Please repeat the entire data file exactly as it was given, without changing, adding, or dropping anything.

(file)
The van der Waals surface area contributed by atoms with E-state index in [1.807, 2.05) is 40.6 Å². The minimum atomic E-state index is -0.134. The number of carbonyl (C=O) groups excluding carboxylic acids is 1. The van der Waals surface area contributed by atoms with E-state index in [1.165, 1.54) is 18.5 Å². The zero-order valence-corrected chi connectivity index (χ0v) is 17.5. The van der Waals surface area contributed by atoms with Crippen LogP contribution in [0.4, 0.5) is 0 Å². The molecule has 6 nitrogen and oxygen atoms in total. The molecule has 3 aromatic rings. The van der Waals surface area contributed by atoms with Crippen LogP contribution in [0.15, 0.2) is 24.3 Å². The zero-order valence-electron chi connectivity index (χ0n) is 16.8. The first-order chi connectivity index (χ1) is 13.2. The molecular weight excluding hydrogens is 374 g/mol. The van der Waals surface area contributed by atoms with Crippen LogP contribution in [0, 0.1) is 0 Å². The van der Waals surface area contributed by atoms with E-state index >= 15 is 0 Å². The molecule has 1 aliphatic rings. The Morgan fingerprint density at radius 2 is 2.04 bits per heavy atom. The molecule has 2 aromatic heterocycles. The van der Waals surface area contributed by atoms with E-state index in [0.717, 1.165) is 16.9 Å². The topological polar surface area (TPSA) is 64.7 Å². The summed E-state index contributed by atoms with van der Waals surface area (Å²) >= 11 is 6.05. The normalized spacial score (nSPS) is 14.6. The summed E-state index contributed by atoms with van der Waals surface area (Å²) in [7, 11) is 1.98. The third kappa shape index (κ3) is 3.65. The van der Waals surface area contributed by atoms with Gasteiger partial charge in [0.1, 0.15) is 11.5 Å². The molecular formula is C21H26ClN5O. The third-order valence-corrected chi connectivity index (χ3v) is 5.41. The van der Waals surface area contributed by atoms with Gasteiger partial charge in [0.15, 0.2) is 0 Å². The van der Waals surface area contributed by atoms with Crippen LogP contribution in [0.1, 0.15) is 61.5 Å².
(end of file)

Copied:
The van der Waals surface area contributed by atoms with E-state index in [1.807, 2.05) is 40.6 Å². The minimum atomic E-state index is -0.134. The number of carbonyl (C=O) groups excluding carboxylic acids is 1. The van der Waals surface area contributed by atoms with E-state index in [1.165, 1.54) is 18.5 Å². The zero-order valence-corrected chi connectivity index (χ0v) is 17.5. The van der Waals surface area contributed by atoms with Crippen LogP contribution in [0.4, 0.5) is 0 Å². The molecule has 6 nitrogen and oxygen atoms in total. The molecule has 3 aromatic rings. The van der Waals surface area contributed by atoms with Crippen LogP contribution in [0.15, 0.2) is 24.3 Å². The zero-order valence-electron chi connectivity index (χ0n) is 16.8. The first-order chi connectivity index (χ1) is 13.2. The molecular weight excluding hydrogens is 374 g/mol. The van der Waals surface area contributed by atoms with Crippen LogP contribution in [0, 0.1) is 0 Å². The van der Waals surface area contributed by atoms with E-state index >= 15 is 0 Å². The molecule has 1 aliphatic rings. The Morgan fingerprint density at radius 2 is 2.04 bits per heavy atom. The molecule has 2 aromatic heterocycles. The van der Waals surface area contributed by atoms with E-state index in [0.717, 1.165) is 16.9 Å². The topological polar surface area (TPSA) is 64.7 Å². The summed E-state index contributed by atoms with van der Waals surface area (Å²) >= 11 is 6.05. The normalized spacial score (nSPS) is 14.6. The summed E-state index contributed by atoms with van der Waals surface area (Å²) in [7, 11) is 1.98. The third kappa shape index (κ3) is 3.65. The van der Waals surface area contributed by atoms with Gasteiger partial charge in [0.1, 0.15) is 11.5 Å². The molecular formula is C21H26ClN5O. The third-order valence-corrected chi connectivity index (χ3v) is 5.41. The van der Waals surface area contributed by atoms with Gasteiger partial charge in [0.15, 0.2) is 0 Å². The van der Waals surface area contributed by atoms with Crippen LogP contribution in [0.1, 0.15) is 61.5 Å².